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Political Uncertainty to Slow Down Southeast Asia’s Recovery

The ongoing political instability in several Southeast Asian countries like Malaysia and Thailand poses a great threat to economic recovery from the coronavirus pandemic, says economic expert.

According to Simon Tay, the chairman of the Singaporian Institute of Internal Affairs, some instabilities faced overshadowing. This occurred through the implementation of varying degrees of lockdown measures to slow down and prevent further spreading of Covid-19.

However, as these countries gradually started to lift off lockdown measures, domestic politics took the stage once again. Unfortunately, this has brought about government uncertainty.

“There is a concern that without political will and unity, some of countries are going to be much worse off. It’s not a health concern. Instead the real issue proves to be economic governance,” stated Simon Tay.

Malaysia and Thailand at Most Risk

Malaysia is a good example of how an unstable political atmosphere could hamper with economic recovery, according to Tay. The country went through a change of governance just before it entered lockdown in March. After several members of its former coalition ruling party deflected and led to the collapse of the alliance.

However, the government that replaced the exiting coalition has come under scrutiny with many questioning its stability.  Multiple media outlets have reported that there’s a high possibility of a snap election occurring in Malaysia. That doesn’t look promising for immediate and future economic news from the country,

“There are lots of different politicking about small issues. But it adds up to a big question about political stability and the political attention in dealing with both economic and other issues,”  Tay added.

Meanwhile in Thailand, one of the largest economies in Southeast Asia, is going through several governance challenges. There were reports that up to seven key ministers have resigned in the past few weeks,  including deputy prime minister and minister of finance, at a critical time when the heavily tourism dependent country could use sound economic decisions the most. The intensified power struggle within the ruling party led to up to six ministers to quit the party. Then, they later resigned from their official positions.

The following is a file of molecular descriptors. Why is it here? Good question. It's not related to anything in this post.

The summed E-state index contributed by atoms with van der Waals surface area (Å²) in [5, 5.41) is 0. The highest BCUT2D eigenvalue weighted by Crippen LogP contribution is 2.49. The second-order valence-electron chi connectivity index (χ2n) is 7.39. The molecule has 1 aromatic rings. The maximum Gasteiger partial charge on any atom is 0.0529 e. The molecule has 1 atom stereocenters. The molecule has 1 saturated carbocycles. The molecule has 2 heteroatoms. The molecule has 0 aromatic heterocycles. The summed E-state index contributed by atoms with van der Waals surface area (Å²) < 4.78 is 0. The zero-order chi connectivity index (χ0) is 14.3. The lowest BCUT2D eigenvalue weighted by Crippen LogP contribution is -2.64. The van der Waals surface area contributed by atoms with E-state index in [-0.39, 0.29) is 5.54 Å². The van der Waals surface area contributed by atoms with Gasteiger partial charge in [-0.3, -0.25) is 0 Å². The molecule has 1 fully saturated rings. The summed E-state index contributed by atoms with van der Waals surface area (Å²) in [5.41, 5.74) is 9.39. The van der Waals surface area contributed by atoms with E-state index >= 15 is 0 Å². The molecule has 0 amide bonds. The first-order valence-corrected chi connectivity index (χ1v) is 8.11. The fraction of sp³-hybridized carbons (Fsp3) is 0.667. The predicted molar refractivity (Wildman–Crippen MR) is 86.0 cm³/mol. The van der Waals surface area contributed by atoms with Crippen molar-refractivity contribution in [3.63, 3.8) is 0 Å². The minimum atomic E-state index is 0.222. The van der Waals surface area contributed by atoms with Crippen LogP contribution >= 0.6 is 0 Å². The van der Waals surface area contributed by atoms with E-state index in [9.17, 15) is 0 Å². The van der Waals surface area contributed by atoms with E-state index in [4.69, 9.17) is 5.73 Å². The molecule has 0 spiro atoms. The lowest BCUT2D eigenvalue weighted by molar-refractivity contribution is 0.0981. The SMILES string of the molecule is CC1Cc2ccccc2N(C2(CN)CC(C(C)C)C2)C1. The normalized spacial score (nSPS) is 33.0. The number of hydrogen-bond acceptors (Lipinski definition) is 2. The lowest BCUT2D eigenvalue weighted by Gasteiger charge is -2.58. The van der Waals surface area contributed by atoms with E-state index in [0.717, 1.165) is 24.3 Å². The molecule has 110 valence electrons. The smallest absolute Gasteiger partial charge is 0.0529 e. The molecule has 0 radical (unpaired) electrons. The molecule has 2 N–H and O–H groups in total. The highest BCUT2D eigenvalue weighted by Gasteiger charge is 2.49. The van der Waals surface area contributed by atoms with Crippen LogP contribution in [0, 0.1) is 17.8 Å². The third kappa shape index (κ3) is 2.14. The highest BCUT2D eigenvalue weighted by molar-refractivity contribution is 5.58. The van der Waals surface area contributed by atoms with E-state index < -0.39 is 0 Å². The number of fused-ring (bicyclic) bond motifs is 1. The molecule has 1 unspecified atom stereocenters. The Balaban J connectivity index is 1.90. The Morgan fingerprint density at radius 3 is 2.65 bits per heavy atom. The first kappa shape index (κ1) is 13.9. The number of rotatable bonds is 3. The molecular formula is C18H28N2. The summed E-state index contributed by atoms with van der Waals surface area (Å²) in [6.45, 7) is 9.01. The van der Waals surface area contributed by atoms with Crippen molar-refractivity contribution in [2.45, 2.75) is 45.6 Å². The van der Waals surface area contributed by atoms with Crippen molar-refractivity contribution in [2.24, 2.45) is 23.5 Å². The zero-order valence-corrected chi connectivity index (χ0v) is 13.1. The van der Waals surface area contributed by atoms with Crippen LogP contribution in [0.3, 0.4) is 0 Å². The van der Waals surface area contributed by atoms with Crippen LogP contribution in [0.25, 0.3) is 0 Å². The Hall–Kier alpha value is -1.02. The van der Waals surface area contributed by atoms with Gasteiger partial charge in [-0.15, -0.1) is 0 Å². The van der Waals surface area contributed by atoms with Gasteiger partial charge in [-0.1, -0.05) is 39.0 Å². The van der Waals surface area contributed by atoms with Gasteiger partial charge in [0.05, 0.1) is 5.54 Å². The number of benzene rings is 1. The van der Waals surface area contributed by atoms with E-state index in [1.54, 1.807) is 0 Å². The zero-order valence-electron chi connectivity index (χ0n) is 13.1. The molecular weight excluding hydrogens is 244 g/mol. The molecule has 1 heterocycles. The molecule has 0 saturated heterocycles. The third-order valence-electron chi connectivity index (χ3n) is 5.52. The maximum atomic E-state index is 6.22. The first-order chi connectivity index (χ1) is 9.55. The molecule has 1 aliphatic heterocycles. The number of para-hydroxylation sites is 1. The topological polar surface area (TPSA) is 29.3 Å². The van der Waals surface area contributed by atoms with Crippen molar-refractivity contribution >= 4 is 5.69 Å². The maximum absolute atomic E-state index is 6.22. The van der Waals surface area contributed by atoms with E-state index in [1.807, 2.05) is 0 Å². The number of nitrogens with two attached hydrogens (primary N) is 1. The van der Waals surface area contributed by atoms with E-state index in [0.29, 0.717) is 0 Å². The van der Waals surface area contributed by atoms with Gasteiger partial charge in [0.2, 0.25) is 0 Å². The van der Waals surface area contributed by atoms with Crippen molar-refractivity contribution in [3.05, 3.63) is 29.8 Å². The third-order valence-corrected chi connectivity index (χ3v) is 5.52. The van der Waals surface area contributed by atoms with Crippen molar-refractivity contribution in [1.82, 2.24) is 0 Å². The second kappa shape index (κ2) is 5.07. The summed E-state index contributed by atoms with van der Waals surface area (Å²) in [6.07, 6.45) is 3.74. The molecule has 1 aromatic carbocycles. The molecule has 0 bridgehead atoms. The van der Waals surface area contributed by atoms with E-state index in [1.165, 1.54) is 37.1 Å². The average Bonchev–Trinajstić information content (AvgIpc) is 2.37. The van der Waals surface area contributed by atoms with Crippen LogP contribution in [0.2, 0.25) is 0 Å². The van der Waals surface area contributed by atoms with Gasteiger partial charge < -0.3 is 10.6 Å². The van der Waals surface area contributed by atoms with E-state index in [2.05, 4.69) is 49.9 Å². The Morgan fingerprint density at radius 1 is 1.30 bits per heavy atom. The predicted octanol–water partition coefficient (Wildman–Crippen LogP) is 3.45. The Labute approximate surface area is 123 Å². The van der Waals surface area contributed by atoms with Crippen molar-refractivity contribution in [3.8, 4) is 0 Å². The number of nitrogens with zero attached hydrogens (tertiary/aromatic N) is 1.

According to former finance minister Uttama Savanayana, the exit of the ministers was supposed to help Thailand move forward by reducing “political pressure” that the prime minister could be facing from some ambitious members of the opposition to attain power in the coalition government.

While new ministers are reportedly have been appointed, the exit of  former deputy prime minister will likely be felt in Thailand’s economy, especially with global  cessation of international travel.

What Does Data Show?

Data from Johns Hopkins University shows that Malaysia and Thailand are the leading countries in Southeast Asia with the highest daily slowdown of new coronavirus cases.

However, along with the global economy, most countries will face a real challenge in trying to recover their economies from the adverse effects of the coronavirus pandemic.  Experts added that this challenge will prevail regardless of how good the countries would have handled the coronavirus outbreak.

An earlier observation by Economic analysts Euben Paracuelles stated that Southeast Asia will likely experience a U-shape economic recovery.

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